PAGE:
I quickly painted the roof and weathered the walls earlier today. Now that it's finished, it does look rather nice and will be particularly suitable to games of warhammer and medieval historical. At this stage, those of you that actually pay attention to this blog will be thinking to themselves, hang on a minute, I thought this building came with teddy fur for the roof and that it was going to be used in a dark age setting. And you would be right. Both of you. But fear not, I have a cunning plan that will enable me to use the thatched roof as well as this one. Which partly makes up for the excess of snip, snip, snip that has got me to this stage, but I have to say that it's not the best way to tile a roof. So please remember, this stunt has been performed by an expert, do not attempt this at home.

Sunday 6 April 2014


Apologies if you are expecting some discussion of the 1980's ska revival band, creators of songs such as One Step Beyond, House of Fun and the classic Baggy Trousers. No, the madness I refer to is that which we sometimes undergo as we partake of our hobby. It's probably more obsession than madness, but then a blog post named after a perfume didn't quite have the same dramatic punch (though obviously it did have some aromatic advantages).

I know many players feel that some parts of the hobby are challenging, difficult or just plain tedious. Some complain of cleaning and assembling plastic figures, I have more of a dislike of metal preparation. I know that painting is a huge hurdle to many, for me it's the whole point. But occasionally there is a task to be performed that most muggles (i.e. non-hobby folk) would consider a little obsessive, even insane. That is what I have been doing today. Can you tell what it is from the picture?

Saturday 5 April 2014

Timeline Miniatures Buildings Review Part 1

I recently stumbled across yet another producer of mdf terrain, Timeline Miniatures on ebay. I thought the product shots looked very promising so I bought a couple of items from the store - a Saxon house and hut to add to my growing dark ages collection. I ordered them on Wednesday evening, they arrived on Saturday, so just a couple of days to wait, which is excellent service.

The items arrived in a padded envelope. Each building is flat-packed in a plastic sleeve, with mdf components and teddy bear fur included - yes, teddy bear fur. Opening up a pack there are mdf parts for the walls and roof, doors and a base. There's also a set of  very simple instructions included, which explains the obvious bits - don't force out the parts from the frame, do a dry run first and use pva glue and acrylic paint. It would have been helpful to have some guidance on the more difficult bits - for example, some of these parts have to be removed from the "sprue", there's usually a corner that has not been completely laser cut and requires a final cut with a sharp blade for the bit to pop out of the frame. It's obvious to experienced builders but maybe not as much to newcomers to mdf materials.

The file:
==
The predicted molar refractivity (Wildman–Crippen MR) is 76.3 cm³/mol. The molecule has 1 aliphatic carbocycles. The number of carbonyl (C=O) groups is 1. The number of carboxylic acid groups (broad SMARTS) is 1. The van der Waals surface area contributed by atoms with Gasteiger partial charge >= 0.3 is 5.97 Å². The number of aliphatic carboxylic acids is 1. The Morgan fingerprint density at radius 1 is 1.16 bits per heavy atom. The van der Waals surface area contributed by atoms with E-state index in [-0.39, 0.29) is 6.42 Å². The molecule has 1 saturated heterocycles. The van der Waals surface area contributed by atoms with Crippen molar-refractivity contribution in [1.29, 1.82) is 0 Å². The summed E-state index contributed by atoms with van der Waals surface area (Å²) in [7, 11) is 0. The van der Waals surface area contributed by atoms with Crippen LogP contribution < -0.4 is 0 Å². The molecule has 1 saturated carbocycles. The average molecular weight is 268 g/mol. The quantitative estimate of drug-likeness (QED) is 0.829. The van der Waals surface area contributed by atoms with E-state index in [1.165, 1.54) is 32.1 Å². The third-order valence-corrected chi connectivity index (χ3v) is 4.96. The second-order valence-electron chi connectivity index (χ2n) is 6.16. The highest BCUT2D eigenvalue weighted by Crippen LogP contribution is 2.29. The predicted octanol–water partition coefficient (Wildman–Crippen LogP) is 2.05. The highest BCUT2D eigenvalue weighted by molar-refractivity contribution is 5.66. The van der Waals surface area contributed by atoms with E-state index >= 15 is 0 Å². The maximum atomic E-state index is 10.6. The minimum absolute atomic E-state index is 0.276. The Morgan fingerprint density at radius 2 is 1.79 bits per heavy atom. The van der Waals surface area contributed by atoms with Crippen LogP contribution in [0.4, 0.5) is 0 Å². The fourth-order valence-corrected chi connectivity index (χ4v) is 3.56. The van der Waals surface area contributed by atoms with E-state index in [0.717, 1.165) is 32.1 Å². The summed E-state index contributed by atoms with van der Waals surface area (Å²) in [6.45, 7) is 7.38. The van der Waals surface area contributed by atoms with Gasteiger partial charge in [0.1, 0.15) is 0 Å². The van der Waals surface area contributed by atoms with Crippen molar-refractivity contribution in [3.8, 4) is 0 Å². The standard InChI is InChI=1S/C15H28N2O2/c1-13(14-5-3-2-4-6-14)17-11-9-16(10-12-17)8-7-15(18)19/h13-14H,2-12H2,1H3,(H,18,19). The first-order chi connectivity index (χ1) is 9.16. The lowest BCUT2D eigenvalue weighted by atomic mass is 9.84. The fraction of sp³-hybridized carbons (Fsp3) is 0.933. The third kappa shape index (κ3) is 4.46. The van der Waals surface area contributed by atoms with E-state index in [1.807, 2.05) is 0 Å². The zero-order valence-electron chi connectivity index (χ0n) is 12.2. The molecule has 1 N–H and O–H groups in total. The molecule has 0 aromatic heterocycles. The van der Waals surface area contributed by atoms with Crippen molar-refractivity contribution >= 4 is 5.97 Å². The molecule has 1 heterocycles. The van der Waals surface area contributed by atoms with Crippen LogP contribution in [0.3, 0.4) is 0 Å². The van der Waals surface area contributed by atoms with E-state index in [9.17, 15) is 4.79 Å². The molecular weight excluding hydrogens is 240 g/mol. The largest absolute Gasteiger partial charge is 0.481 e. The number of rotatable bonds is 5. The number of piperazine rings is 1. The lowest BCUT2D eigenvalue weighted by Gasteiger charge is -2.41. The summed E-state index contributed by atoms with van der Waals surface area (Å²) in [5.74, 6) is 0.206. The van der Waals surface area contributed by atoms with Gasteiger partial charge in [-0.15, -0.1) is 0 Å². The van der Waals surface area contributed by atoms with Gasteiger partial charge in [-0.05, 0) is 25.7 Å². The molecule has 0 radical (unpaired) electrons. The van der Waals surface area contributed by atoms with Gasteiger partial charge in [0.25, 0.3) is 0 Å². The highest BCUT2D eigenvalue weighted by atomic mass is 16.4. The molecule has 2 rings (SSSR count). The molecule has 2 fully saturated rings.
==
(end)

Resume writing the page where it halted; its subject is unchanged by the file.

Assembly is pretty simple for the most part. Four walls and two roof sections - how hard could it be? It's worth noting that there's an integral base which also helps guide you in deciding which way around walls fit. My other buildings are free standing and so I decided not to use the bases. This meant I had to cut away the tabs that slotted into the base. I used a sharp blade and a steel rule, scoring through the mdf tab several times until it came away cleanly. Without this (self-imposed) extra step I could have had the hut built in five minutes, it's that easy. I decided to part assemble mine, paint the walls and timber sections separately to hopefully make the painting a bit easier.

The final step is the application of the roof. This is where the teddy bear fur comes in. And this is the bit that I feel is missing from the instructions. The idea is to glue the fur on, trim to size, coat in dilute pva glue and allow to dry. The fur stiffens and can be painted, weathered, or could just be left as it is I suppose. I have a handful of buildings already thatched and will use the leftover fur on these buildings, to maintain consistency across all my roofs. The fur in these packs I will use in some other terrain project.

That's it for part 1 of the review. The buildings are well made and well packaged and go together quickly, though I do think that the instructions could be more informative on the roofing material. On the whole, they come highly recommended. In part 2 I will be looking at roofing, painting and comparing them with alternatives, hopefully some time next week.

Wednesday 2 April 2014

Fantasy adventuring figures

Here's something I noticed on the Lead Adventure forum the other day, a set of four adventurers from Statuesque Miniatures. The first thing I thought when I saw these was not Heroquest, as I suspect most would, but Talisman. I guess that reflects my entry into the world of fantasy gaming, I played Talisman with my brothers and mates for many years in the late 1980s and early 1990s before I attempted anything as complex as a minis game.

One of the interesting things about these sculpts is that they are digital, yet they have a classic, old school look and feel - though to my eyes done with much more refinement and finesse than many a hand sculpted figure. I can understand wanting to recapture the freshness and excitement of early gaming days, though I fail to see why so many hunt down thirty year old sculpts which are often very crude and poorly done, and pay a premium for them to boot. It takes all sorts I guess.

I liked the look of these figures so much I pre-ordered a set at a discount price. It was quite telling that some on the Lead Adventure forum complained about the price - they are £19 plus shipping in the introductory offer. It just goes to show the huge price differential across the different wargaming communities. Four quality fantasy sculpts for less than £20, imagine how ecstatic some sectors of the gaming world would be if prices returned to that level - it would be like going back to the 1990's for them again.